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Trevor Tombe: Economic uncertainty in Canada is high. Politicians shouldn’t make it worse


Investment is vital to a nation’s economy. From buildings and equipment to research and development, all are necessary to enhance the productivity of workers, and none would exist without investment.

The idea is simple: more capital means we produce more for each hour we put in. Imagine a construction site without excavators, cranes, or other tools. More capital also means higher wages, better living standards, and more.

But deciding to invest is not a matter of mechanical arithmetic. Entrepreneurs and businesses must consider future conditions, regulations, taxes, and more when deciding where and how much to invest. Often, they must look many years or decades ahead. 

Our prosperity depends on investment, but high uncertainty can cripple it.

Sometimes rising uncertainty is unavoidable, and delaying investment, hiring, or even our own purchases is a rational response. But other times, governments and politicians needlessly add fuel to the fire. This is unfortunately the case in Canada today and is—at least in part—likely behind some of our disappointing economic performance.

To estimate economic policy uncertainty, research from several leading economists, including Scott Baker, Nick Bloom, and Steven David, has resulted in robust measures across numerous countries based on a detailed examination of news articles.You can read all the details here: 

According to this measure, economic policy uncertainty in Canada is high.

Although below our pandemic peak, today’s levels are far above historical norms.

Such a rise in policy uncertainty comes with real economic costs. These same researchers found that rising uncertainty in the United States after the financial crisis may have cut investment, industrial production, and employment substantially. 

For Canada, the increase between 2014–15 and 2022–23 was even larger than that. Based on their results for the U.S., this might mean (and I must emphasize that this is just an illustrative back-of-the-envelope exercise) that Canadian investment may be 8 percent lower, industrial production over 1 percent lower, and employment roughly 0.5 percent lower due to this higher uncertainty. 

This might seem like a small change, but it translates into about 100,000 fewer jobs and meaningfully lower real incomes. This is anything but trivial.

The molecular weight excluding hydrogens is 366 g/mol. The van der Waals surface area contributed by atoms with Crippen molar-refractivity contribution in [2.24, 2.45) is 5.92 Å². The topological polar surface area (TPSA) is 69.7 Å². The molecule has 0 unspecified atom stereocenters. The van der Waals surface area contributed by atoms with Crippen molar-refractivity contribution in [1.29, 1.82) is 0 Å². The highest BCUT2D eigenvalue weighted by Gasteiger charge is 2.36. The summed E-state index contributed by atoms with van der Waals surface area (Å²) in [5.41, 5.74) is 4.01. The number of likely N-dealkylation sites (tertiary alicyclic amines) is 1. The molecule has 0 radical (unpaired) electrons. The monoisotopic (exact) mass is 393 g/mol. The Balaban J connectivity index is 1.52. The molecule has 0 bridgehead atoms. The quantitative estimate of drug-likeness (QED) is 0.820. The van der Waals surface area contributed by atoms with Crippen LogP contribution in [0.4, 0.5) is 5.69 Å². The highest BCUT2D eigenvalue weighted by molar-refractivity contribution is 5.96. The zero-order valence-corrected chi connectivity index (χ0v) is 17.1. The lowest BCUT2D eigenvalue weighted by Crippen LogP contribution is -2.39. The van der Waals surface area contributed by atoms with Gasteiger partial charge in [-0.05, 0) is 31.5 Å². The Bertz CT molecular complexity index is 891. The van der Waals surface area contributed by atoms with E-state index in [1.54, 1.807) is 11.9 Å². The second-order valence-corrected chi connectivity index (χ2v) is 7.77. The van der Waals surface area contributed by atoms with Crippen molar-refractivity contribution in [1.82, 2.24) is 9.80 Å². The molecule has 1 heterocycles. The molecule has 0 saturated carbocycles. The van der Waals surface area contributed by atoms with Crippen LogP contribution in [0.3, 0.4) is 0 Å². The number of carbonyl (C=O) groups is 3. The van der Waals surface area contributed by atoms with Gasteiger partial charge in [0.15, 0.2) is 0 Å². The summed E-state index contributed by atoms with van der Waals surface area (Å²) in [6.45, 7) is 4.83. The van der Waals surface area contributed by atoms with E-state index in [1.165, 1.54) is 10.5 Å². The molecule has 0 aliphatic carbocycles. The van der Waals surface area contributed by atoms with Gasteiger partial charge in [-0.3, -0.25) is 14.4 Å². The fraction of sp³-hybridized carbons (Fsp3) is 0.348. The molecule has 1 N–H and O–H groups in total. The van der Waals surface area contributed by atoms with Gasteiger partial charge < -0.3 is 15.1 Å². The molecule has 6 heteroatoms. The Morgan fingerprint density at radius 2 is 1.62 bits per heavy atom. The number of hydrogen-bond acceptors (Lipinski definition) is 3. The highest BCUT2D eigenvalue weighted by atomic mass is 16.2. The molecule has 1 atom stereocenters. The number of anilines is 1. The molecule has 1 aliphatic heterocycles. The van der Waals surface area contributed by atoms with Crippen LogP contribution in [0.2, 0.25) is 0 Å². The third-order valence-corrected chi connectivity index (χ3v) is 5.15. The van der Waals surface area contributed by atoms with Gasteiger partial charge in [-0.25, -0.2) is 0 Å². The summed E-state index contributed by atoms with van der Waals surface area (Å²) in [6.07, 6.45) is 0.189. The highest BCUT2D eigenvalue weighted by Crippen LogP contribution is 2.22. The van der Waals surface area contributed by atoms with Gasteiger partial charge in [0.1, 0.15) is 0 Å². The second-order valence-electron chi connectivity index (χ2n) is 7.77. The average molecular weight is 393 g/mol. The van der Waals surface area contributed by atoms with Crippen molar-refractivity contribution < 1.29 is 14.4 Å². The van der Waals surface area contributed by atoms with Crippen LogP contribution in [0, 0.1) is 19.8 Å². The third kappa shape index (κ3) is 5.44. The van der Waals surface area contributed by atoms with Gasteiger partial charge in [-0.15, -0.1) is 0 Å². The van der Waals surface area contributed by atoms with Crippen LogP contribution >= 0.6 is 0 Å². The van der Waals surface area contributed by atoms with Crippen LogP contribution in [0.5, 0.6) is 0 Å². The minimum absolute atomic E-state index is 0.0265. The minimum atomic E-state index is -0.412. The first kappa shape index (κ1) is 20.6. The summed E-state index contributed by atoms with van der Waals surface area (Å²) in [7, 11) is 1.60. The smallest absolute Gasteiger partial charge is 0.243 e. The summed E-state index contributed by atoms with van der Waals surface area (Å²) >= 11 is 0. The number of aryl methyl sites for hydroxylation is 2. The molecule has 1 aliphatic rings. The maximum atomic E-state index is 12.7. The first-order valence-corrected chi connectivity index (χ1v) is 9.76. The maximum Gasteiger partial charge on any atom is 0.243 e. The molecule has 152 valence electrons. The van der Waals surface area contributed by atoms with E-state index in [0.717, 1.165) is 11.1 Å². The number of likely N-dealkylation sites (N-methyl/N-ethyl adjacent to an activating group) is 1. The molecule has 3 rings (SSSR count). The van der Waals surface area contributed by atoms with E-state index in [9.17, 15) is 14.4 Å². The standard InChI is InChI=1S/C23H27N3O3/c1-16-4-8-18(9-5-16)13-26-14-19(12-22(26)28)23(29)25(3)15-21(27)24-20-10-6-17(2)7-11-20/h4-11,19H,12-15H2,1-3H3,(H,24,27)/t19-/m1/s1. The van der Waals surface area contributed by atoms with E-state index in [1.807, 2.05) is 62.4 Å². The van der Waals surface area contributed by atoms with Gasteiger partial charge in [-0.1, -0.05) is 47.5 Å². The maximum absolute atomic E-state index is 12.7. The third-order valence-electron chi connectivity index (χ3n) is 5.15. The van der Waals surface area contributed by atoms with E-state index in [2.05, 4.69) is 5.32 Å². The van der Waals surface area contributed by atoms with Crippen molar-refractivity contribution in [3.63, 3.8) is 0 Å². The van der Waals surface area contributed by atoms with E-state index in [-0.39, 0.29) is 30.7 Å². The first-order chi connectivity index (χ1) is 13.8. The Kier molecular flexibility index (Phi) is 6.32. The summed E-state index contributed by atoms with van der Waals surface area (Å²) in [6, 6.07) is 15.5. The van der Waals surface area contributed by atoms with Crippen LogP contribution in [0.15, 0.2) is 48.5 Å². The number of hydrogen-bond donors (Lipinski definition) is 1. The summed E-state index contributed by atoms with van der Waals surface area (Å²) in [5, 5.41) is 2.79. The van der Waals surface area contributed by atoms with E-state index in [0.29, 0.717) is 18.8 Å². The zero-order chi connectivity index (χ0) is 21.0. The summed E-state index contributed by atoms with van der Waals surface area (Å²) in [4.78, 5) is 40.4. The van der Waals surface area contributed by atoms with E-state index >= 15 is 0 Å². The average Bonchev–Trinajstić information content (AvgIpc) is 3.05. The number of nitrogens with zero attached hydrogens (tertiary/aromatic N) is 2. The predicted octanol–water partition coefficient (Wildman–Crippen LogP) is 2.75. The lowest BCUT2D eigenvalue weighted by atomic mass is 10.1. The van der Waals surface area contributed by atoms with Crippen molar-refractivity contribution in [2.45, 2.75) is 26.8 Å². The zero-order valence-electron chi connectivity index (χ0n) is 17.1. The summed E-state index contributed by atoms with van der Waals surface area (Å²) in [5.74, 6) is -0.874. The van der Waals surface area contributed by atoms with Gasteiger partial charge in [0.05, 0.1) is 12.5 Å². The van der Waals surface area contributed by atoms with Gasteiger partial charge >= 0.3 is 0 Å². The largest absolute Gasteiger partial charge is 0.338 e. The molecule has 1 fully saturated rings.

It’s true that uncertainty is higher in many countries. Globally, it is way up. But in Canada, it has risen more than in both the United States and the United Kingdom—two common comparators, and countries where Brexit (in the case of the U.K.) and remarkably high political dysfunction (in the case of the U.S.) might have led one to expect the opposite.

We have seen too many instances of unnecessary government-driven policy uncertainty in Canada. Consider Alberta’s abrupt interference in regulatory processes to halt investment in renewable energy. Billions in private unsubsidized dollars were poised to flow into wind and solar, only for this bomb to drop that not only pauses investment today but creates confusion and dents confidence in the future. It is not just electricity. Investors outside politically-favoured sectors may rightly worry about sudden and unexpected policy changes affecting their projects.

The federal government, too, has been muddying the waters. Recent examples include a poorly developed idea to tax sharing Canadian news, an ad-hoc approach to massive industrial subsidies, and ever-changing climate policies tilting towards regulatory actions that target certain sectors for extra burdens while others get special breaks.

It is not just government decisions. Politicians—both in government and in opposition—can affect things. Those seeking to form governments should be cautious about completely abandoning a previous government’s decisions. If they do, consider compensating those who invested under previous rules.Recent discussion around federal “contracts for differences” is an interesting example of how to do that. We also currently do this in many of our free trade agreements with other countries’ investors, with compensation paid if adverse policy decisions are made.

Deliberate political polarization can also increase uncertainty. If each party focuses on manufacturing rage instead of thoughtful policy (a common theme across federal parties), then election outcomes become wild cards, capable of triggering more significant and less predictable shifts. Policy becomes more of a communications exercise than a tool to improve the country or a province and thus may become far more uncertain.

Recent work confirms this. Economists Scott Baker, Aniket Baksy, Nicholas Bloom, Steven Davis, and Jonathan Rodden find that uncertainty is higher around elections. But around close and polarized ones, uncertainty rises by more than double the normal amount.

None of this means policy should remain stagnant, of course. Transparent processes can lead to improvements that ease burdens and barriers rather than add to them. Rising uncertainty may also be a cost worth paying to achieve some other objective (as pro-Brexit arguments might go). If that cost is recognized up front, then fair enough. 

But in the end, confidence in the rules laid down by governments is essential for all long-term decisions. The global economy is volatile enough. Politicians in Canada shouldn’t make matters worse. 

Sean Speer: Why won’t the Liberals own their big-spending record?


One of the oddest traits of the Trudeau government is that even after seven and a half years in office, it still cannot decide whether to boast about its fiscal profligacy or downplay it. On one hand, its extraordinary willingness to “invest” public dollars in different causes and projects is clearly core to its political identity. On the other hand, it seems self-conscious about the true costs of its progressive predisposition to public spending.